Judge certifies minimum wage lawsuit against Ontario Hockey League

Sportsnet's Gare Joyce talks about the pending CHL lawsuit and the ramifications it will have on the Junior Hockey world if it goes in favour of the players.

An ongoing lawsuit against the OHL involving former players who are suing the league for minimum wage saw a major development Thursday afternoon.

Ontario Superior Court Justice Paul Perell ruled in favour of certifying the minimum wage case as a class-action lawsuit. As a result, any player who played in the league between 2012 and the current year automatically becomes a plaintiff in the lawsuit against the OHL, with the exception of those who played for an American-based team. Those players are eligible to recover funds only from time spent with a Canadian team.

“It is not a surprise that parts of this suit were certified and allowed to move forward as a class action given the current state of the law in Canada on this procedural issue. We are pleased that the court recognized the preferability that claims against our US teams should be resolved by the US courts,” the OHL said in a written statement.

“With the certification proceedings behind us in Ontario, this now gives us the opportunity to focus on the merits of the case. The claim fundamentally misunderstands the nature of amateur sport, including major junior hockey, in Canada. We believe the players are not employees but amateur athletes and that the current player experience and benefits offered by our league and teams, which were developed with the input of players and hockey families, far exceed the employment standards benefits sought in the claim.”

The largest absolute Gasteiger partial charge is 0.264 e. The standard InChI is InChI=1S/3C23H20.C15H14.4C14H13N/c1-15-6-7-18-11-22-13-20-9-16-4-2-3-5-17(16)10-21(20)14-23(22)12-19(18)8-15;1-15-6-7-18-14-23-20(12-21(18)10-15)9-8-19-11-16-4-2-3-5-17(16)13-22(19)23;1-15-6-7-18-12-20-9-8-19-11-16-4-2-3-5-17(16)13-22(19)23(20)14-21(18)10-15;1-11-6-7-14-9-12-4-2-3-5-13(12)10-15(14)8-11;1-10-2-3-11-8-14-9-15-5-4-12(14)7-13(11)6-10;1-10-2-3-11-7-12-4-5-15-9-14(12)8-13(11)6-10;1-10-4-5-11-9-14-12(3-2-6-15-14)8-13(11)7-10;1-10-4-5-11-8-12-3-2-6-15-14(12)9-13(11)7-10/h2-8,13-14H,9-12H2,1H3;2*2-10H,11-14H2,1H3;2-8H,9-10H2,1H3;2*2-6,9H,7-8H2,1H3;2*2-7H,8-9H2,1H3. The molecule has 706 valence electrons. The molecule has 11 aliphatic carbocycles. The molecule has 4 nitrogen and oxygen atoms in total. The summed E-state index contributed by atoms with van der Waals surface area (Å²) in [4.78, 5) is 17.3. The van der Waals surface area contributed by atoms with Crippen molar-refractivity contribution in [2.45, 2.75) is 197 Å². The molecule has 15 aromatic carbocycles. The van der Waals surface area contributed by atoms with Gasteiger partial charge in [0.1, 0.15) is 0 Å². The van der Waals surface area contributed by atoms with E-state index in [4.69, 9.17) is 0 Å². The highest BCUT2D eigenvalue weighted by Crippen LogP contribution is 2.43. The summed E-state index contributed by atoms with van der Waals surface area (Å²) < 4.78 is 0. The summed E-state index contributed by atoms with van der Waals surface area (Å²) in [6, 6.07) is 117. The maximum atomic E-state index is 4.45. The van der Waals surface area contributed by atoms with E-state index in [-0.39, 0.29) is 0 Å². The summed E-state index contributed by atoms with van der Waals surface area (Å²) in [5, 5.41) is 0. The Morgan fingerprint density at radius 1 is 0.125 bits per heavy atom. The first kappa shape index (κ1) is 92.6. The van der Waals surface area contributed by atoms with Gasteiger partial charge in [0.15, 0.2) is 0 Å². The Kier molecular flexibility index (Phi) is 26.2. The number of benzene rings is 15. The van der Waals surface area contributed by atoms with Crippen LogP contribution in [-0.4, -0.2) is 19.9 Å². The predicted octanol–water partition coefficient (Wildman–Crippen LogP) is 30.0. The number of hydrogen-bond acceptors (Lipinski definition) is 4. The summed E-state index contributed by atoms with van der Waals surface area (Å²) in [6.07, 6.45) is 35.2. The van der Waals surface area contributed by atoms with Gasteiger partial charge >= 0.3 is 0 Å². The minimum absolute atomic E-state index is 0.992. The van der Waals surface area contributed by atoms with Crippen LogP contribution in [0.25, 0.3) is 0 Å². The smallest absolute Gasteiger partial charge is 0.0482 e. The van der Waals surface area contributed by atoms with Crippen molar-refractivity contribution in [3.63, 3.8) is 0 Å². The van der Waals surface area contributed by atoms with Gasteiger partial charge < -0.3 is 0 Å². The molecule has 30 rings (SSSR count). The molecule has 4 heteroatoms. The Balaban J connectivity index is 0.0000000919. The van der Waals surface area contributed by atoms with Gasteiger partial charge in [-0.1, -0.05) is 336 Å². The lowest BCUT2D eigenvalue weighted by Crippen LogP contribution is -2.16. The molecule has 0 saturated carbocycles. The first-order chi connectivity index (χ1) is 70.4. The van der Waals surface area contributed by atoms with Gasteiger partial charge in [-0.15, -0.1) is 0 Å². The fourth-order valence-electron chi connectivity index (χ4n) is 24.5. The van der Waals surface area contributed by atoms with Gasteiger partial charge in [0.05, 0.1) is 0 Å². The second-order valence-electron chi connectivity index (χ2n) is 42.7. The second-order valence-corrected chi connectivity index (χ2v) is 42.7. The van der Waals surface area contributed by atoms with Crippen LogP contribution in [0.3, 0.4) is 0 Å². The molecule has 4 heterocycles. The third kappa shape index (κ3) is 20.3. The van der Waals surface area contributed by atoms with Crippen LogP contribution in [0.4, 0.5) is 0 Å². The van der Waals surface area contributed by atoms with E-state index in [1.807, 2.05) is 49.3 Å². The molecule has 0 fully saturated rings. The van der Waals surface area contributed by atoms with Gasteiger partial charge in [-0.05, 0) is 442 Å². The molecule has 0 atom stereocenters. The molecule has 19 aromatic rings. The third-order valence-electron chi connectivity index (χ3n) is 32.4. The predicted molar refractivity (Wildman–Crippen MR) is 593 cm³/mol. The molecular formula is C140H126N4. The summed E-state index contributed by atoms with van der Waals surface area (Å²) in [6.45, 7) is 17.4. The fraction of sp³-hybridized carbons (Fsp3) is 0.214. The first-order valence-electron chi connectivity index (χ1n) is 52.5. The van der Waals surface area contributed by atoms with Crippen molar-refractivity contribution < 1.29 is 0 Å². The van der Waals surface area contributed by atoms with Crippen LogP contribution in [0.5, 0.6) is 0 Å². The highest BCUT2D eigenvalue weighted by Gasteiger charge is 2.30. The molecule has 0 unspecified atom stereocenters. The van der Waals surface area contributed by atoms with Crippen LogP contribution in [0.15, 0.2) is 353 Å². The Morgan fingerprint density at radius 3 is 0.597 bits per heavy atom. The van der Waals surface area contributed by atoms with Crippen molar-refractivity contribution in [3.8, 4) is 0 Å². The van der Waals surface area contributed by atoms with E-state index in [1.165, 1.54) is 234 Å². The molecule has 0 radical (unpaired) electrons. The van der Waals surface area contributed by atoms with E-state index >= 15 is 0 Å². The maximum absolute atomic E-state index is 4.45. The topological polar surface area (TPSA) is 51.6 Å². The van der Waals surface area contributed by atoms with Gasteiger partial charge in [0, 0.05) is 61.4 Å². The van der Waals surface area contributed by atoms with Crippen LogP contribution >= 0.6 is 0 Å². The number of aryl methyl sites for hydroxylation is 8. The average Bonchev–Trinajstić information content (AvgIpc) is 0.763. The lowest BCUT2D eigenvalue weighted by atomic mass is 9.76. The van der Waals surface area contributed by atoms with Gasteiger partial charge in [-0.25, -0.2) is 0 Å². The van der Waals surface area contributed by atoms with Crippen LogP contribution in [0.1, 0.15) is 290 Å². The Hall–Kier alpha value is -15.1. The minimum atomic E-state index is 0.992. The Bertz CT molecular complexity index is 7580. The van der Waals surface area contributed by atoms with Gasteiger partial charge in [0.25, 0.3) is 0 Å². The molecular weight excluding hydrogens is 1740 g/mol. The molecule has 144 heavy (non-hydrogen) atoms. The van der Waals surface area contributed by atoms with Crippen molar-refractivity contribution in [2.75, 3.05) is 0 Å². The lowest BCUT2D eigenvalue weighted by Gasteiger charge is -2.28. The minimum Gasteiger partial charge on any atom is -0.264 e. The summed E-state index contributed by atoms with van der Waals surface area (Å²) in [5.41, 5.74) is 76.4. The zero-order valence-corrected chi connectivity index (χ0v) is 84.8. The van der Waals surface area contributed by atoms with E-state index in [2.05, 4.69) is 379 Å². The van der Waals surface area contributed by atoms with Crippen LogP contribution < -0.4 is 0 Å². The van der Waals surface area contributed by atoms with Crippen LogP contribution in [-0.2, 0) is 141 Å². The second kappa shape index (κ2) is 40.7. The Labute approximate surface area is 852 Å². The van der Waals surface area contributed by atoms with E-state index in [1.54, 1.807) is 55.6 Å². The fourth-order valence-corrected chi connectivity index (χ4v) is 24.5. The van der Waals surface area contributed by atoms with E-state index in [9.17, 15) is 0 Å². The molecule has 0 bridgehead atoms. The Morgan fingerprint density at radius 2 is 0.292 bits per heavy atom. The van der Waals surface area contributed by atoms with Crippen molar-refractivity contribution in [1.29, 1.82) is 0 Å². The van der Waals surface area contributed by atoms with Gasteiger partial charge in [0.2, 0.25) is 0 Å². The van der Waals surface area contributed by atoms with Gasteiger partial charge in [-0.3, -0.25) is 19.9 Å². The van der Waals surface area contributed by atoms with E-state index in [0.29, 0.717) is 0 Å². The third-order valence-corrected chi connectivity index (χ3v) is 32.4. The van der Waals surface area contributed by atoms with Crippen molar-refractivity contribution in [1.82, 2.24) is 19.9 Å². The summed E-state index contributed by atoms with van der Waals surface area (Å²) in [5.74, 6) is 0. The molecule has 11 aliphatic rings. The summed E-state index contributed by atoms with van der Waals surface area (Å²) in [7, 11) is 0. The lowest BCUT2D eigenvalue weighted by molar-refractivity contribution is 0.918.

The lawsuit seeks $180 million in back wages, overtime and vacation pay.

Sam Berg, who played eight games with the Niagara IceDogs in 2013, and Daniel Pachis, who played 135 OHL games with Saginaw and Oshawa from 2007 to 2010 were named as representative plaintiffs. The latter can only claim losses for time spent with the Generals.

The OHL has claimed that if the case became certified as a class action, the league would have to reduce benefits provided to current and future players and possibly fold some teams as they would have a $30 million liability.

“If the action is certified and if the sky does indeed fall, then the sky falling is not a reason to decertify the class action, because it would remain to be determined whether the Defendants were wrongdoers and were liable to pay minimum wages and overtime pay to the Class Members. It is not exculpatory of wrongdoing for a defendant to argue or even prove that it cannot afford to comply with the law,” Perell wrote in his ruling.

Similar lawsuits have also been filed against the WHL and QMJHL, but this ruling has no bearing on those cases.

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